My business philosophy is that your business is a physical representation of you. I pass every aspect of the business through my personal core values like empowerment, freedom, creative expression, simplicity, honoring the earth and the people who inhabit it, possibility, and love.
I loved the idea of someone reading I am “Love” or “Magic” every time they put on one of the pieces. I want them to know they matter. They are seen.
[Lauren] You mentioned that Pinterest is a huge driver of traffic for you. Can you explain your strategy there and why you think it's such a powerful channel for ZoeGoes?
[Karyn] Pinterest really operates like a search engine. People are usually looking for something when they're on the site – they need inspiration or ideas.
When they enter something like wrap shirt or sustainable clothing, ZoeGoes may pop up in their feed. It's a place where you can meet people who are ripe – ready. I love that. You are meeting the people who are looking for you.
[Lauren] In our conversation you said, “Your business should be an expression of you.” How is your business an expression of you and what can other brands learn from this philosophy?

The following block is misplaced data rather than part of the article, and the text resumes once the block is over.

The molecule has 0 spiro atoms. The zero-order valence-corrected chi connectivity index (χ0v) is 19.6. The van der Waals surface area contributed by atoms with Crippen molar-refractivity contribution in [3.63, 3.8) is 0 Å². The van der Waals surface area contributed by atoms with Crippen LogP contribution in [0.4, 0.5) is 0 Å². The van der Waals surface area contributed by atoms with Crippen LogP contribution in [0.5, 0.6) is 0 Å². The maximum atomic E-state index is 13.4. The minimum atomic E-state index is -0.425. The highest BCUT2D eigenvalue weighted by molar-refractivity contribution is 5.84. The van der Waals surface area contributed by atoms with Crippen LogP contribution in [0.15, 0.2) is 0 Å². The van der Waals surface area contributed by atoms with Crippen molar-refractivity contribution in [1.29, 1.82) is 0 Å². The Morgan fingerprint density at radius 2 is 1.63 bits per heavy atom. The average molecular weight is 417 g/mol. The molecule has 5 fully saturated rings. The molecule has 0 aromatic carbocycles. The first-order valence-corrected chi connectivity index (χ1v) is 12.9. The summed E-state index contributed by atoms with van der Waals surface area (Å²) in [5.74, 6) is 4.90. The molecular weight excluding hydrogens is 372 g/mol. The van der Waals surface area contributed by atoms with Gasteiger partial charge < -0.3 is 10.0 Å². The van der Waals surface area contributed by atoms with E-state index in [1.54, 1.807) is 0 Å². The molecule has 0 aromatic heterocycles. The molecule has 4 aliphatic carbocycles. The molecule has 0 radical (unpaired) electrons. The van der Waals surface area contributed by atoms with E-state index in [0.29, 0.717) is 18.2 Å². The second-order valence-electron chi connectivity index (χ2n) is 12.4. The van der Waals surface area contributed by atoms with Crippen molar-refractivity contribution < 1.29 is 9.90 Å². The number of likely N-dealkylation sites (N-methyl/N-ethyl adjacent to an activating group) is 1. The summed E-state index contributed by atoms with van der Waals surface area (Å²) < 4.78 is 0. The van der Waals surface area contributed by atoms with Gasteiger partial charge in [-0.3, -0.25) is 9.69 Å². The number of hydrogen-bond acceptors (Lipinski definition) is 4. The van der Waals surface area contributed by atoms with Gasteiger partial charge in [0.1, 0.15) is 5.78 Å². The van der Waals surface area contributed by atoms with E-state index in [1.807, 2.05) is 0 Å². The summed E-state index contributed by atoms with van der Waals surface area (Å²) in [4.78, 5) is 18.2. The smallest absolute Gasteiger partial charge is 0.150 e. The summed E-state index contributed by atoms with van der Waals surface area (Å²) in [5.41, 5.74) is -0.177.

[Karyn] I think we should be building businesses with soul – adjective and noun.
When we do, they come to life with our flavor and will resonate with the right people because that flavor finds expression in everything we do – copy, imagery, strategy, product development, hiring, partnerships, etc.
It creates a tone that is unique – it's the best way to find your blue ocean. You really are looking for the audience that is looking for you, what you stand for, how you engage your customers, community and environment.
[Lauren] What are some of the best tools you've found that you'd recommend to other ecommerce brands?
[Karyn] So far some of my favorite tools are Privy – we've used pop ups, abandoned carts, and more! Shopify has been a great hosting platform, Constant Contact for email and TaxJar for those pesky state sales tax issues when you sell in multiple states.
This article originally appeared in the Privy blog and has been published here with permission.